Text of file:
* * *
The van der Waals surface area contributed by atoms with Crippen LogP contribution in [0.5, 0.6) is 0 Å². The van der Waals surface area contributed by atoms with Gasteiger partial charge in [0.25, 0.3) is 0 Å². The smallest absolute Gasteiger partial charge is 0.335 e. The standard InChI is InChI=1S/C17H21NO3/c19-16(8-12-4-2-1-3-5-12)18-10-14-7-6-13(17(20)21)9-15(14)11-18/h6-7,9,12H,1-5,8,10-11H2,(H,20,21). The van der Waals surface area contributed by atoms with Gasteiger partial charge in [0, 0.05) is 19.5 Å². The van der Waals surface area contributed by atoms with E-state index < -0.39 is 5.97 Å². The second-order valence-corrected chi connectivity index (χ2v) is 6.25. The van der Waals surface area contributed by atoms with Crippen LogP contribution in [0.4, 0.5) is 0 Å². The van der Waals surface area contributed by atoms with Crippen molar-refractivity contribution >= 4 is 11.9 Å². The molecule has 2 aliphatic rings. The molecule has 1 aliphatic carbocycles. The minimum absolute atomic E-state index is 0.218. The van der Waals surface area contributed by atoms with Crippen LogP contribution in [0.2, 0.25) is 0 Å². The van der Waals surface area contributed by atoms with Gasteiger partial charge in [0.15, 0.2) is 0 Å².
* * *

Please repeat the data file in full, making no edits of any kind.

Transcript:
The van der Waals surface area contributed by atoms with Crippen LogP contribution in [0.5, 0.6) is 0 Å². The van der Waals surface area contributed by atoms with Gasteiger partial charge in [0.25, 0.3) is 0 Å². The smallest absolute Gasteiger partial charge is 0.335 e. The standard InChI is InChI=1S/C17H21NO3/c19-16(8-12-4-2-1-3-5-12)18-10-14-7-6-13(17(20)21)9-15(14)11-18/h6-7,9,12H,1-5,8,10-11H2,(H,20,21). The van der Waals surface area contributed by atoms with Gasteiger partial charge in [0, 0.05) is 19.5 Å². The van der Waals surface area contributed by atoms with E-state index < -0.39 is 5.97 Å². The second-order valence-corrected chi connectivity index (χ2v) is 6.25. The van der Waals surface area contributed by atoms with Crippen LogP contribution in [0.4, 0.5) is 0 Å². The van der Waals surface area contributed by atoms with Crippen molar-refractivity contribution >= 4 is 11.9 Å². The molecule has 2 aliphatic rings. The molecule has 1 aliphatic carbocycles. The minimum absolute atomic E-state index is 0.218. The van der Waals surface area contributed by atoms with Crippen LogP contribution in [0.2, 0.25) is 0 Å². The van der Waals surface area contributed by atoms with Gasteiger partial charge in [0.15, 0.2) is 0 Å².